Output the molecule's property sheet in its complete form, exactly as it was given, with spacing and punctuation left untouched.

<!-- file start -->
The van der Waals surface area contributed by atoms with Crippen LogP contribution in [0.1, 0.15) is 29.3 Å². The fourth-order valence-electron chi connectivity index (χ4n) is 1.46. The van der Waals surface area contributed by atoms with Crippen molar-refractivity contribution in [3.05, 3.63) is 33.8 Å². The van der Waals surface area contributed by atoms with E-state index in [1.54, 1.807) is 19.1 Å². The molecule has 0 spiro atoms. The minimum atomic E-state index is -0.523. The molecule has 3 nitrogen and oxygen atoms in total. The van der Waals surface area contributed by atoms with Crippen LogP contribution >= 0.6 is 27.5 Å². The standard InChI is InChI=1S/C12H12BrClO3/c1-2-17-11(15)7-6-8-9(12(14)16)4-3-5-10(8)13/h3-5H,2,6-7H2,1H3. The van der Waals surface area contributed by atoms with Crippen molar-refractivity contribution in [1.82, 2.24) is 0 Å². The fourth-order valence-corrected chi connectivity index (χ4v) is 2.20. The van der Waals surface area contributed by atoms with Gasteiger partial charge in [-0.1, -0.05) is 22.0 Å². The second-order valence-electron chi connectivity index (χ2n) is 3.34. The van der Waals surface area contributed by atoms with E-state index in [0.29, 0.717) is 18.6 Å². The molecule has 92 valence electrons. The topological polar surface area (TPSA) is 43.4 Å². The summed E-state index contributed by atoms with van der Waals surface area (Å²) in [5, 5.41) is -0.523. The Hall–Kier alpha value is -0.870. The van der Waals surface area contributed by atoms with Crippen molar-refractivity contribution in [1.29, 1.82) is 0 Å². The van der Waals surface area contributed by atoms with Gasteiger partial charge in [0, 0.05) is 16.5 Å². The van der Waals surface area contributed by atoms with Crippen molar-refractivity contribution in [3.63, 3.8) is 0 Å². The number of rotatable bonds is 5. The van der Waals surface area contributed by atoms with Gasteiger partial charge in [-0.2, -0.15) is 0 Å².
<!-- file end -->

The van der Waals surface area contributed by atoms with Crippen LogP contribution in [0.1, 0.15) is 29.3 Å². The fourth-order valence-electron chi connectivity index (χ4n) is 1.46. The van der Waals surface area contributed by atoms with Crippen molar-refractivity contribution in [3.05, 3.63) is 33.8 Å². The van der Waals surface area contributed by atoms with E-state index in [1.54, 1.807) is 19.1 Å². The molecule has 0 spiro atoms. The minimum atomic E-state index is -0.523. The molecule has 3 nitrogen and oxygen atoms in total. The van der Waals surface area contributed by atoms with Crippen LogP contribution >= 0.6 is 27.5 Å². The standard InChI is InChI=1S/C12H12BrClO3/c1-2-17-11(15)7-6-8-9(12(14)16)4-3-5-10(8)13/h3-5H,2,6-7H2,1H3. The van der Waals surface area contributed by atoms with Crippen molar-refractivity contribution in [1.82, 2.24) is 0 Å². The fourth-order valence-corrected chi connectivity index (χ4v) is 2.20. The van der Waals surface area contributed by atoms with Gasteiger partial charge in [-0.1, -0.05) is 22.0 Å². The second-order valence-electron chi connectivity index (χ2n) is 3.34. The van der Waals surface area contributed by atoms with E-state index in [0.29, 0.717) is 18.6 Å². The molecule has 92 valence electrons. The topological polar surface area (TPSA) is 43.4 Å². The summed E-state index contributed by atoms with van der Waals surface area (Å²) in [5, 5.41) is -0.523. The Hall–Kier alpha value is -0.870. The van der Waals surface area contributed by atoms with Crippen molar-refractivity contribution in [1.29, 1.82) is 0 Å². The van der Waals surface area contributed by atoms with Gasteiger partial charge in [0, 0.05) is 16.5 Å². The van der Waals surface area contributed by atoms with Crippen molar-refractivity contribution in [3.63, 3.8) is 0 Å². The number of rotatable bonds is 5. The van der Waals surface area contributed by atoms with Gasteiger partial charge in [-0.2, -0.15) is 0 Å².